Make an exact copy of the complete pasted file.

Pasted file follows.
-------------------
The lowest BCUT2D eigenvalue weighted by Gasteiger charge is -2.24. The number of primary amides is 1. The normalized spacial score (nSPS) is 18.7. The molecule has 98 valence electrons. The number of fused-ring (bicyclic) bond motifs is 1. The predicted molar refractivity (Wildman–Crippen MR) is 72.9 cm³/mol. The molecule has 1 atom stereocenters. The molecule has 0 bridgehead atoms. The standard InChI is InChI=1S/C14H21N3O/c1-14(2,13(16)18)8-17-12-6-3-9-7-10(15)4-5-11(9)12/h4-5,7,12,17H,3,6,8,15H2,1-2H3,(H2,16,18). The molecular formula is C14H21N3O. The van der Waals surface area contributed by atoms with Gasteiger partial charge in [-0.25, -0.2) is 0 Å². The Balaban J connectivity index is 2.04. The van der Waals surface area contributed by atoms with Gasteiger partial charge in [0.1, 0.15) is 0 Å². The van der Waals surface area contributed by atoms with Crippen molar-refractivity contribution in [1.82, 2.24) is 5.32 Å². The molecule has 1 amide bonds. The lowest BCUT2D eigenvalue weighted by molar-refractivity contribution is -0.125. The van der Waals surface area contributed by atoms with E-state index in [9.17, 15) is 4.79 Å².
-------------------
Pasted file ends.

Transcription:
The lowest BCUT2D eigenvalue weighted by Gasteiger charge is -2.24. The number of primary amides is 1. The normalized spacial score (nSPS) is 18.7. The molecule has 98 valence electrons. The number of fused-ring (bicyclic) bond motifs is 1. The predicted molar refractivity (Wildman–Crippen MR) is 72.9 cm³/mol. The molecule has 1 atom stereocenters. The molecule has 0 bridgehead atoms. The standard InChI is InChI=1S/C14H21N3O/c1-14(2,13(16)18)8-17-12-6-3-9-7-10(15)4-5-11(9)12/h4-5,7,12,17H,3,6,8,15H2,1-2H3,(H2,16,18). The molecular formula is C14H21N3O. The van der Waals surface area contributed by atoms with Gasteiger partial charge in [-0.25, -0.2) is 0 Å². The Balaban J connectivity index is 2.04. The van der Waals surface area contributed by atoms with Gasteiger partial charge in [0.1, 0.15) is 0 Å². The van der Waals surface area contributed by atoms with Crippen molar-refractivity contribution in [1.82, 2.24) is 5.32 Å². The molecule has 1 amide bonds. The lowest BCUT2D eigenvalue weighted by molar-refractivity contribution is -0.125. The van der Waals surface area contributed by atoms with E-state index in [9.17, 15) is 4.79 Å².